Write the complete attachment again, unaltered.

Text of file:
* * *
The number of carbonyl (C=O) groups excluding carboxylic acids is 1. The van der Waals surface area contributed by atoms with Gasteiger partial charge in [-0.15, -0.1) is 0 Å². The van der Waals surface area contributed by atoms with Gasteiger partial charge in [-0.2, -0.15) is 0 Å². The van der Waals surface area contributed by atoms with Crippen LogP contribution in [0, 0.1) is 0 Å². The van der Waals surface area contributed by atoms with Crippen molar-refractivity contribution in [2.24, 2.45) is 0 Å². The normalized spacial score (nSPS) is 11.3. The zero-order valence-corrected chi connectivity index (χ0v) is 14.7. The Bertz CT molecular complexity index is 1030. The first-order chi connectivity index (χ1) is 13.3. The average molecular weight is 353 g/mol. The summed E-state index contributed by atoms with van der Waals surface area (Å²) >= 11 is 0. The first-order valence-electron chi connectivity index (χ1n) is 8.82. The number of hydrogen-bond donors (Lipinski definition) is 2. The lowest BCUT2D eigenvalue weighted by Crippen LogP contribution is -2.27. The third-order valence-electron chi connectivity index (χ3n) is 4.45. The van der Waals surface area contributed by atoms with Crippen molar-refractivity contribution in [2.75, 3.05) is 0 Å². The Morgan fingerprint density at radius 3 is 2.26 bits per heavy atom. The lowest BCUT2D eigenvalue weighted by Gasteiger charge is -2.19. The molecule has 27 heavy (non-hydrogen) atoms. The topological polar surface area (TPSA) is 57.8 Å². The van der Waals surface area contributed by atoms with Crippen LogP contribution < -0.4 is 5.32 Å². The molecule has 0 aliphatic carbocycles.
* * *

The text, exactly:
The number of carbonyl (C=O) groups excluding carboxylic acids is 1. The van der Waals surface area contributed by atoms with Gasteiger partial charge in [-0.15, -0.1) is 0 Å². The van der Waals surface area contributed by atoms with Gasteiger partial charge in [-0.2, -0.15) is 0 Å². The van der Waals surface area contributed by atoms with Crippen LogP contribution in [0, 0.1) is 0 Å². The van der Waals surface area contributed by atoms with Crippen molar-refractivity contribution in [2.24, 2.45) is 0 Å². The normalized spacial score (nSPS) is 11.3. The zero-order valence-corrected chi connectivity index (χ0v) is 14.7. The Bertz CT molecular complexity index is 1030. The first-order chi connectivity index (χ1) is 13.3. The average molecular weight is 353 g/mol. The summed E-state index contributed by atoms with van der Waals surface area (Å²) >= 11 is 0. The first-order valence-electron chi connectivity index (χ1n) is 8.82. The number of hydrogen-bond donors (Lipinski definition) is 2. The lowest BCUT2D eigenvalue weighted by Crippen LogP contribution is -2.27. The third-order valence-electron chi connectivity index (χ3n) is 4.45. The van der Waals surface area contributed by atoms with Crippen molar-refractivity contribution in [2.75, 3.05) is 0 Å². The Morgan fingerprint density at radius 3 is 2.26 bits per heavy atom. The lowest BCUT2D eigenvalue weighted by Gasteiger charge is -2.19. The molecule has 27 heavy (non-hydrogen) atoms. The topological polar surface area (TPSA) is 57.8 Å². The van der Waals surface area contributed by atoms with Crippen LogP contribution < -0.4 is 5.32 Å². The molecule has 0 aliphatic carbocycles.